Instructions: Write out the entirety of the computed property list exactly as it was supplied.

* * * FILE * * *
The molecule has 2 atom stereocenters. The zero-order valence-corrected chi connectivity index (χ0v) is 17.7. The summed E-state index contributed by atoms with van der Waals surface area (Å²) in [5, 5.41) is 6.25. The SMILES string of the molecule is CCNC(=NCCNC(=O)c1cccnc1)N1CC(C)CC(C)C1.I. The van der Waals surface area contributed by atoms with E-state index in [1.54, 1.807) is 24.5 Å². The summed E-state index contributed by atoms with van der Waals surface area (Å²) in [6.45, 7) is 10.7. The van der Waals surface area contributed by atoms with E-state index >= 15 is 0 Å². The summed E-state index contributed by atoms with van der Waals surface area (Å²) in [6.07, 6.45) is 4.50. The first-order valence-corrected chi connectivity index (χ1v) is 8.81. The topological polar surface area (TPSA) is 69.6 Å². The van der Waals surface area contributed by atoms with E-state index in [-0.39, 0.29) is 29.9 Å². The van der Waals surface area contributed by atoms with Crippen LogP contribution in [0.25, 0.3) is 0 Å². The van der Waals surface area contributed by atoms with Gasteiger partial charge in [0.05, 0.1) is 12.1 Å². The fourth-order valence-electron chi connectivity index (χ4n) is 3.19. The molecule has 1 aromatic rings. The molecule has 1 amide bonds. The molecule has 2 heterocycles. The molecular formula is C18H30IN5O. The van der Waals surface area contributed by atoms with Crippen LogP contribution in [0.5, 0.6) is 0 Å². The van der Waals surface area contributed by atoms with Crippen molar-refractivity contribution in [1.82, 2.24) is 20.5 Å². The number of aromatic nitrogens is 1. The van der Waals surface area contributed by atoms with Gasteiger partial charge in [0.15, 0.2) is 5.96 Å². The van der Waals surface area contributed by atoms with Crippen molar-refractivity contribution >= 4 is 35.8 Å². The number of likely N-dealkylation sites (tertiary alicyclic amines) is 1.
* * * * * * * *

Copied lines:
The molecule has 2 atom stereocenters. The zero-order valence-corrected chi connectivity index (χ0v) is 17.7. The summed E-state index contributed by atoms with van der Waals surface area (Å²) in [5, 5.41) is 6.25. The SMILES string of the molecule is CCNC(=NCCNC(=O)c1cccnc1)N1CC(C)CC(C)C1.I. The van der Waals surface area contributed by atoms with E-state index in [1.54, 1.807) is 24.5 Å². The summed E-state index contributed by atoms with van der Waals surface area (Å²) in [6.45, 7) is 10.7. The van der Waals surface area contributed by atoms with E-state index >= 15 is 0 Å². The summed E-state index contributed by atoms with van der Waals surface area (Å²) in [6.07, 6.45) is 4.50. The first-order valence-corrected chi connectivity index (χ1v) is 8.81. The topological polar surface area (TPSA) is 69.6 Å². The van der Waals surface area contributed by atoms with E-state index in [-0.39, 0.29) is 29.9 Å². The van der Waals surface area contributed by atoms with Crippen LogP contribution in [0.25, 0.3) is 0 Å². The van der Waals surface area contributed by atoms with Gasteiger partial charge in [0.05, 0.1) is 12.1 Å². The fourth-order valence-electron chi connectivity index (χ4n) is 3.19. The molecule has 1 aromatic rings. The molecule has 1 amide bonds. The molecule has 2 heterocycles. The molecular formula is C18H30IN5O. The van der Waals surface area contributed by atoms with Crippen LogP contribution in [0.5, 0.6) is 0 Å². The van der Waals surface area contributed by atoms with Crippen molar-refractivity contribution in [1.82, 2.24) is 20.5 Å². The number of aromatic nitrogens is 1. The van der Waals surface area contributed by atoms with Gasteiger partial charge in [0.15, 0.2) is 5.96 Å². The van der Waals surface area contributed by atoms with Crippen molar-refractivity contribution >= 4 is 35.8 Å². The number of likely N-dealkylation sites (tertiary alicyclic amines) is 1.